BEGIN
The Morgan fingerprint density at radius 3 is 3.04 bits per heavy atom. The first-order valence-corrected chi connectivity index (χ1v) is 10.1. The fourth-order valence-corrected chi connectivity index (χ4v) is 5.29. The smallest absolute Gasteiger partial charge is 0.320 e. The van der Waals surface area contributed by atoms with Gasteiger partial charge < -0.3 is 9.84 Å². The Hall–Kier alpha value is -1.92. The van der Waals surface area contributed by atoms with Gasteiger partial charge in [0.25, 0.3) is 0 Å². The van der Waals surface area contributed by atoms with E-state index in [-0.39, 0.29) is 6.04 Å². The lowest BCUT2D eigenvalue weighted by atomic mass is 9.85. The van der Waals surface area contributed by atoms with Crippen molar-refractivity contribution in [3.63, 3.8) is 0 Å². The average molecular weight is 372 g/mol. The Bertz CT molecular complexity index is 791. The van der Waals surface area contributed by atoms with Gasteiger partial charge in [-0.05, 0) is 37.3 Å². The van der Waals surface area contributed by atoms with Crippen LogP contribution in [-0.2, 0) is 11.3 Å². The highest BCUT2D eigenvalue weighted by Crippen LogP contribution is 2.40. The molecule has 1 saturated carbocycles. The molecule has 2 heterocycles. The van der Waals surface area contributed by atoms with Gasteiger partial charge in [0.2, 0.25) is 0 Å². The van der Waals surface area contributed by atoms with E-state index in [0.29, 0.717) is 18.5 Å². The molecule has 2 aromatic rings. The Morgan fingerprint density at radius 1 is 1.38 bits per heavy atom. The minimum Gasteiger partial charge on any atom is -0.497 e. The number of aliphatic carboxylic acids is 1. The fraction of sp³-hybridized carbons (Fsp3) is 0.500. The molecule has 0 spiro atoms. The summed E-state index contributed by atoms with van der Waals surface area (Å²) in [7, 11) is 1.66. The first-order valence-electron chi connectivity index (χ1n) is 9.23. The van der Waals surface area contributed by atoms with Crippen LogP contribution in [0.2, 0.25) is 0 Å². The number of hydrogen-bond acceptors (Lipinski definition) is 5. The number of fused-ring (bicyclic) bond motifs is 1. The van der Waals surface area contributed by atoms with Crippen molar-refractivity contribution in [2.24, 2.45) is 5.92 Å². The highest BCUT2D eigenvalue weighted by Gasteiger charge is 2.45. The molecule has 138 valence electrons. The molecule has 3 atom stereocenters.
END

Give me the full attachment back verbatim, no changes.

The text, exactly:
The Morgan fingerprint density at radius 3 is 3.04 bits per heavy atom. The first-order valence-corrected chi connectivity index (χ1v) is 10.1. The fourth-order valence-corrected chi connectivity index (χ4v) is 5.29. The smallest absolute Gasteiger partial charge is 0.320 e. The van der Waals surface area contributed by atoms with Gasteiger partial charge < -0.3 is 9.84 Å². The Hall–Kier alpha value is -1.92. The van der Waals surface area contributed by atoms with Gasteiger partial charge in [0.25, 0.3) is 0 Å². The van der Waals surface area contributed by atoms with E-state index in [-0.39, 0.29) is 6.04 Å². The lowest BCUT2D eigenvalue weighted by atomic mass is 9.85. The van der Waals surface area contributed by atoms with Crippen molar-refractivity contribution in [3.63, 3.8) is 0 Å². The average molecular weight is 372 g/mol. The Bertz CT molecular complexity index is 791. The van der Waals surface area contributed by atoms with Gasteiger partial charge in [-0.05, 0) is 37.3 Å². The van der Waals surface area contributed by atoms with Crippen LogP contribution in [-0.2, 0) is 11.3 Å². The highest BCUT2D eigenvalue weighted by Crippen LogP contribution is 2.40. The molecule has 1 saturated carbocycles. The molecule has 2 heterocycles. The van der Waals surface area contributed by atoms with Gasteiger partial charge in [0.2, 0.25) is 0 Å². The van der Waals surface area contributed by atoms with E-state index in [0.29, 0.717) is 18.5 Å². The molecule has 2 aromatic rings. The Morgan fingerprint density at radius 1 is 1.38 bits per heavy atom. The minimum Gasteiger partial charge on any atom is -0.497 e. The number of aliphatic carboxylic acids is 1. The fraction of sp³-hybridized carbons (Fsp3) is 0.500. The molecule has 0 spiro atoms. The summed E-state index contributed by atoms with van der Waals surface area (Å²) in [7, 11) is 1.66. The first-order valence-electron chi connectivity index (χ1n) is 9.23. The van der Waals surface area contributed by atoms with Crippen LogP contribution in [0.2, 0.25) is 0 Å². The number of hydrogen-bond acceptors (Lipinski definition) is 5. The number of fused-ring (bicyclic) bond motifs is 1. The van der Waals surface area contributed by atoms with Crippen molar-refractivity contribution in [2.24, 2.45) is 5.92 Å². The highest BCUT2D eigenvalue weighted by Gasteiger charge is 2.45. The molecule has 138 valence electrons. The molecule has 3 atom stereocenters.